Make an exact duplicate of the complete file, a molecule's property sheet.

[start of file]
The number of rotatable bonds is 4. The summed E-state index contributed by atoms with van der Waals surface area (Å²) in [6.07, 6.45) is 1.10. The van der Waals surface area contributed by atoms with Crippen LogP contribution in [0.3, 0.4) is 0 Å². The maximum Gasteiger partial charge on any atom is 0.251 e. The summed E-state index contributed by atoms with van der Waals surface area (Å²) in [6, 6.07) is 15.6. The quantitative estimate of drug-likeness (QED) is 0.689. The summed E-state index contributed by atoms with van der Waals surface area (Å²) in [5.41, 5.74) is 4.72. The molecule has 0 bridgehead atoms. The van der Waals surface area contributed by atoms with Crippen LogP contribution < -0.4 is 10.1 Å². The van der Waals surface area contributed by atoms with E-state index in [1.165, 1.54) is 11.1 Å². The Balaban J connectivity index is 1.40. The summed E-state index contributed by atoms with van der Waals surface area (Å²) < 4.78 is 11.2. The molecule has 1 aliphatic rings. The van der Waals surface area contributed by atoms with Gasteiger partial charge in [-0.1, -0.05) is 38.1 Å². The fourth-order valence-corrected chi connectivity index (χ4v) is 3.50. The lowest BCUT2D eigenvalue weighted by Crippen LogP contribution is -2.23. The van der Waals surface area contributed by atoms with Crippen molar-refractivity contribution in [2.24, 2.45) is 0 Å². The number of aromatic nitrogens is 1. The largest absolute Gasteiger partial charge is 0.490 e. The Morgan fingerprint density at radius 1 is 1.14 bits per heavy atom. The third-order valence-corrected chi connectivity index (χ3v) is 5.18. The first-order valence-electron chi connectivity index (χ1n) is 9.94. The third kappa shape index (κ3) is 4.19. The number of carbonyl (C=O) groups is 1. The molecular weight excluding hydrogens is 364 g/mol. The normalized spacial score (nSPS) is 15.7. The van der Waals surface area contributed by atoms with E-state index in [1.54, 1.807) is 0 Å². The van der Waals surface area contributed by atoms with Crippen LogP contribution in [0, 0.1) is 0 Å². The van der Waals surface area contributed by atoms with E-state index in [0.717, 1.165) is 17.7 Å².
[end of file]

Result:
The number of rotatable bonds is 4. The summed E-state index contributed by atoms with van der Waals surface area (Å²) in [6.07, 6.45) is 1.10. The van der Waals surface area contributed by atoms with Crippen LogP contribution in [0.3, 0.4) is 0 Å². The maximum Gasteiger partial charge on any atom is 0.251 e. The summed E-state index contributed by atoms with van der Waals surface area (Å²) in [6, 6.07) is 15.6. The quantitative estimate of drug-likeness (QED) is 0.689. The summed E-state index contributed by atoms with van der Waals surface area (Å²) in [5.41, 5.74) is 4.72. The molecule has 0 bridgehead atoms. The van der Waals surface area contributed by atoms with Crippen LogP contribution < -0.4 is 10.1 Å². The van der Waals surface area contributed by atoms with E-state index in [1.165, 1.54) is 11.1 Å². The Balaban J connectivity index is 1.40. The summed E-state index contributed by atoms with van der Waals surface area (Å²) < 4.78 is 11.2. The molecule has 1 aliphatic rings. The van der Waals surface area contributed by atoms with Gasteiger partial charge in [-0.1, -0.05) is 38.1 Å². The fourth-order valence-corrected chi connectivity index (χ4v) is 3.50. The lowest BCUT2D eigenvalue weighted by Crippen LogP contribution is -2.23. The van der Waals surface area contributed by atoms with Crippen molar-refractivity contribution in [2.24, 2.45) is 0 Å². The number of aromatic nitrogens is 1. The largest absolute Gasteiger partial charge is 0.490 e. The Morgan fingerprint density at radius 1 is 1.14 bits per heavy atom. The third-order valence-corrected chi connectivity index (χ3v) is 5.18. The first-order valence-electron chi connectivity index (χ1n) is 9.94. The third kappa shape index (κ3) is 4.19. The number of carbonyl (C=O) groups is 1. The molecular weight excluding hydrogens is 364 g/mol. The normalized spacial score (nSPS) is 15.7. The van der Waals surface area contributed by atoms with E-state index in [1.54, 1.807) is 0 Å². The van der Waals surface area contributed by atoms with Crippen LogP contribution in [0, 0.1) is 0 Å². The van der Waals surface area contributed by atoms with E-state index in [0.717, 1.165) is 17.7 Å².